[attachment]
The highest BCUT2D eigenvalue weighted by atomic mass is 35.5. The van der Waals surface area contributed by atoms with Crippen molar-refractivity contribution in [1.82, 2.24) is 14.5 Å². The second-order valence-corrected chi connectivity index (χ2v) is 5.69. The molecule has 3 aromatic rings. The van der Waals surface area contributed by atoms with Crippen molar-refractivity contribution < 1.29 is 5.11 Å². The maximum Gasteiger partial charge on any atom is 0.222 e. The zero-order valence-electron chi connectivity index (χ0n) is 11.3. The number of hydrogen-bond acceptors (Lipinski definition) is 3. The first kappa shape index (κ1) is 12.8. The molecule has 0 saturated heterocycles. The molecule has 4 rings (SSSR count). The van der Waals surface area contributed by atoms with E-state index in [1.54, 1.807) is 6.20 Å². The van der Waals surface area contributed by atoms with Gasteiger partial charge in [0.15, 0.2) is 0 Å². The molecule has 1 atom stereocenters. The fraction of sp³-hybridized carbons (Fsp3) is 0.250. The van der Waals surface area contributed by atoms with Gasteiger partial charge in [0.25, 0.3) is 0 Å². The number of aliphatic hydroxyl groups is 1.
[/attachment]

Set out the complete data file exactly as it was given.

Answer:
The highest BCUT2D eigenvalue weighted by atomic mass is 35.5. The van der Waals surface area contributed by atoms with Crippen molar-refractivity contribution in [1.82, 2.24) is 14.5 Å². The second-order valence-corrected chi connectivity index (χ2v) is 5.69. The molecule has 3 aromatic rings. The van der Waals surface area contributed by atoms with Crippen molar-refractivity contribution < 1.29 is 5.11 Å². The maximum Gasteiger partial charge on any atom is 0.222 e. The zero-order valence-electron chi connectivity index (χ0n) is 11.3. The number of hydrogen-bond acceptors (Lipinski definition) is 3. The first kappa shape index (κ1) is 12.8. The molecule has 0 saturated heterocycles. The molecule has 4 rings (SSSR count). The van der Waals surface area contributed by atoms with E-state index in [1.54, 1.807) is 6.20 Å². The van der Waals surface area contributed by atoms with Gasteiger partial charge in [0.15, 0.2) is 0 Å². The molecule has 1 atom stereocenters. The fraction of sp³-hybridized carbons (Fsp3) is 0.250. The van der Waals surface area contributed by atoms with Gasteiger partial charge in [0.25, 0.3) is 0 Å². The number of aliphatic hydroxyl groups is 1.